FR/flow rate - The rate at which water comes out of your tap - usually measured in litres per minute (LPM). If you have a poor flow rate, it will take a long time for your bath or sink to fill. You heating engineer can recommend ways to increase your flow rate. If you have a combi boiler, the flow rate refers to how much hot water can be heated as it flows through the boiler, at a given rate, usually litres per minute. If you need large quantities of hot water, a system or heat only boiler may be better for you than a combi.

Fuel poverty

Fuel poverty - A household is said to be in fuel poverty when it spends more than 10% of its income on energy to heat the home.

GSHP/ground source heat pump

GSHP/ground source heat pump - A ground source heat pump uses pipes buried under the ground to extract stored thermal energy. This energy is converted to provide clean, efficient and renewable heating and hot water for the home.

Heat only boiler

Heat only boiler - Also known as a 'conventional' or 'regular' boiler. This type of boiler is often found in older homes and needs a feed and expansion tank in the loft to store cold water. It also needs a hot water storage cylinder, and a pump to pump hot water around the system.

High efficiency or condensing

High efficiency or condensing - High efficiency or condensing boilers are much more energy efficient than standard efficiency boilers. Condensing boilers have bigger heat exchangers and recover more heat out of the flue gases before they escape to the outside. Boilers can be made even more energy efficient by adding a passive flue gas heat recovery device like a GasSaver.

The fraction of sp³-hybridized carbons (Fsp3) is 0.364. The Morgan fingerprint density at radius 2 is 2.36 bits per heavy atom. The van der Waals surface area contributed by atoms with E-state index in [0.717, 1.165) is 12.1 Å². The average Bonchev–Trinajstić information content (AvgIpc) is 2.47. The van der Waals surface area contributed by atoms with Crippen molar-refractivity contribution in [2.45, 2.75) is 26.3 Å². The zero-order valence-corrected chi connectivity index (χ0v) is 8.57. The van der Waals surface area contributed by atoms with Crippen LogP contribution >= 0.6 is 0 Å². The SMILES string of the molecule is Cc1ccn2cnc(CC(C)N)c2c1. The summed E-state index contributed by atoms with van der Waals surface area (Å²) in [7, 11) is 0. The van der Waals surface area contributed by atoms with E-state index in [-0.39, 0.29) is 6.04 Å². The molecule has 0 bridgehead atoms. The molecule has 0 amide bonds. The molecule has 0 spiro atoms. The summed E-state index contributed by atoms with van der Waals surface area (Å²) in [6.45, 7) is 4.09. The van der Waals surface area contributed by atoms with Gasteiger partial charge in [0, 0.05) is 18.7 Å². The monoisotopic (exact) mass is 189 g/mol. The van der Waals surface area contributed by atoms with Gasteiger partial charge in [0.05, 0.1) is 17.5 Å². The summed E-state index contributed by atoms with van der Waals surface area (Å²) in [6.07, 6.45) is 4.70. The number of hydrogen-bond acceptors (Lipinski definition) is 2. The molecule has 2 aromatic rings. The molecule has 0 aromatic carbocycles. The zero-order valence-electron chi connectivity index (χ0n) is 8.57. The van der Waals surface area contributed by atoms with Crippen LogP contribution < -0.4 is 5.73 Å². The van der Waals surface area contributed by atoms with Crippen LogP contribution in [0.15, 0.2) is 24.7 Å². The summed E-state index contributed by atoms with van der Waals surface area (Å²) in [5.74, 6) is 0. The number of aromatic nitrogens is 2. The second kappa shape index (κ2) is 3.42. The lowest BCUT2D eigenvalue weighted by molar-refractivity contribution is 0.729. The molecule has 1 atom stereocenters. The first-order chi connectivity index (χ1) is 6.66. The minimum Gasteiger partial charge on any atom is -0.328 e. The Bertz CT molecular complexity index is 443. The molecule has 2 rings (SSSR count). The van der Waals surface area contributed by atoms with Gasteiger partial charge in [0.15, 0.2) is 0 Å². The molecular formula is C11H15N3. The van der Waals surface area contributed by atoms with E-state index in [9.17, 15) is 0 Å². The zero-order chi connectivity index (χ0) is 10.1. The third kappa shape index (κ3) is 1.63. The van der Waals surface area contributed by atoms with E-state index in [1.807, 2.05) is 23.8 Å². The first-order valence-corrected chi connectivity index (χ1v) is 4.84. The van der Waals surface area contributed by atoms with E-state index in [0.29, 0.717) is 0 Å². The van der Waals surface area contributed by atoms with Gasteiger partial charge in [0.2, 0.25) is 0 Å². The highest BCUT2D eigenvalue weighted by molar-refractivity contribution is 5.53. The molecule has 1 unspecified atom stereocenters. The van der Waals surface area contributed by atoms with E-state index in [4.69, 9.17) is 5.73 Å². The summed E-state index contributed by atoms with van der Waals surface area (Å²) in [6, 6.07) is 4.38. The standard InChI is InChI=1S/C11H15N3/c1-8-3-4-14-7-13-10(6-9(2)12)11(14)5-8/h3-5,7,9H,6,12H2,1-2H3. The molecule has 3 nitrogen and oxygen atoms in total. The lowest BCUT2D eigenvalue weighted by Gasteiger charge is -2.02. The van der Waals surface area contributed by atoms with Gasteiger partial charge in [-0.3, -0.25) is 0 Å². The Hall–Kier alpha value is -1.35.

LPM/litres per minute

LPM/litres per minute - The rate at which water comes out of your tap, also known as the flow rate (FR).

Micro-combined heat and power

Micro-combined heat and power - Micro-combined heat and power (CHP) is the simultaneous production of heat and electricity from a single source, close to where they are to be used, on a small scale, usually a single home.

Open-vented system

Open-vented system - A heating system that has a feed and expansion tank in the loft.


Output - The output of boilers is usually measured in kilowatts (kW). Your installer can determine the right output for your heating system by carrying out a survey of your home and your personal requirements. If you are having a combi boiler and require a lot of hot water, you will need a high output, like the Baxi Duo-tec Combi 40 HE A. However, if you have a system or heat only boiler, you will need the lowest output required to heat your radiators, because hot water will be stored in the cylinder.

PCB/printed circuit board

PCB/printed circuit board - The PCB controls the boiler electronically. Sometimes, it will develop a fault or stop working properly, or sometimes it may shut down the boiler because another component is not working properly. Your heating engineer should check all the components before changing the PCB.

Pilot light

Pilot light - Old, standard efficiency boilers had a small flame, burning constantly, to ignite the burner when heating or hot water was required. Modern boilers don't have pilot lights because they are lit by electronic ignition.

Power flush